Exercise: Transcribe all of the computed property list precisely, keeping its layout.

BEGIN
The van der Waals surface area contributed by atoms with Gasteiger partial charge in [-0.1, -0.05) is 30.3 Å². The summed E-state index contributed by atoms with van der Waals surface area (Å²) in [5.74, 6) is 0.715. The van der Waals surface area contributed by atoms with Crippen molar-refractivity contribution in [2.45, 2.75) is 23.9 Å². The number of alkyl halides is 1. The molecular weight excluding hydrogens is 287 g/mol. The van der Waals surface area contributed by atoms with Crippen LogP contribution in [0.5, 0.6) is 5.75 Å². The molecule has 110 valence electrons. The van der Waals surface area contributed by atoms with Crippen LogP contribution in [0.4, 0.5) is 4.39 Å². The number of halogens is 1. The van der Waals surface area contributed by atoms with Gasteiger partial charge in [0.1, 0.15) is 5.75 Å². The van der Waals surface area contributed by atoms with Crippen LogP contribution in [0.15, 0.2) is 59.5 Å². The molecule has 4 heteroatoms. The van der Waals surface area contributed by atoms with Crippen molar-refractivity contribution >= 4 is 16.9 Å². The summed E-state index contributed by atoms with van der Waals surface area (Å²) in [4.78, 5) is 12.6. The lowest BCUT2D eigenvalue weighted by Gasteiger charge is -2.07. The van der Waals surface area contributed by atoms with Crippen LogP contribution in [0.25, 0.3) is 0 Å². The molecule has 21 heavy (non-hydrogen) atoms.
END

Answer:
The van der Waals surface area contributed by atoms with Gasteiger partial charge in [-0.1, -0.05) is 30.3 Å². The summed E-state index contributed by atoms with van der Waals surface area (Å²) in [5.74, 6) is 0.715. The van der Waals surface area contributed by atoms with Crippen molar-refractivity contribution in [2.45, 2.75) is 23.9 Å². The number of alkyl halides is 1. The molecular weight excluding hydrogens is 287 g/mol. The van der Waals surface area contributed by atoms with Crippen LogP contribution in [0.5, 0.6) is 5.75 Å². The molecule has 110 valence electrons. The van der Waals surface area contributed by atoms with Crippen LogP contribution in [0.4, 0.5) is 4.39 Å². The number of halogens is 1. The van der Waals surface area contributed by atoms with Gasteiger partial charge in [0.1, 0.15) is 5.75 Å². The van der Waals surface area contributed by atoms with Crippen LogP contribution in [0.15, 0.2) is 59.5 Å². The molecule has 4 heteroatoms. The van der Waals surface area contributed by atoms with Crippen molar-refractivity contribution >= 4 is 16.9 Å². The summed E-state index contributed by atoms with van der Waals surface area (Å²) in [4.78, 5) is 12.6. The lowest BCUT2D eigenvalue weighted by Gasteiger charge is -2.07. The van der Waals surface area contributed by atoms with Crippen LogP contribution in [0.25, 0.3) is 0 Å². The molecule has 21 heavy (non-hydrogen) atoms.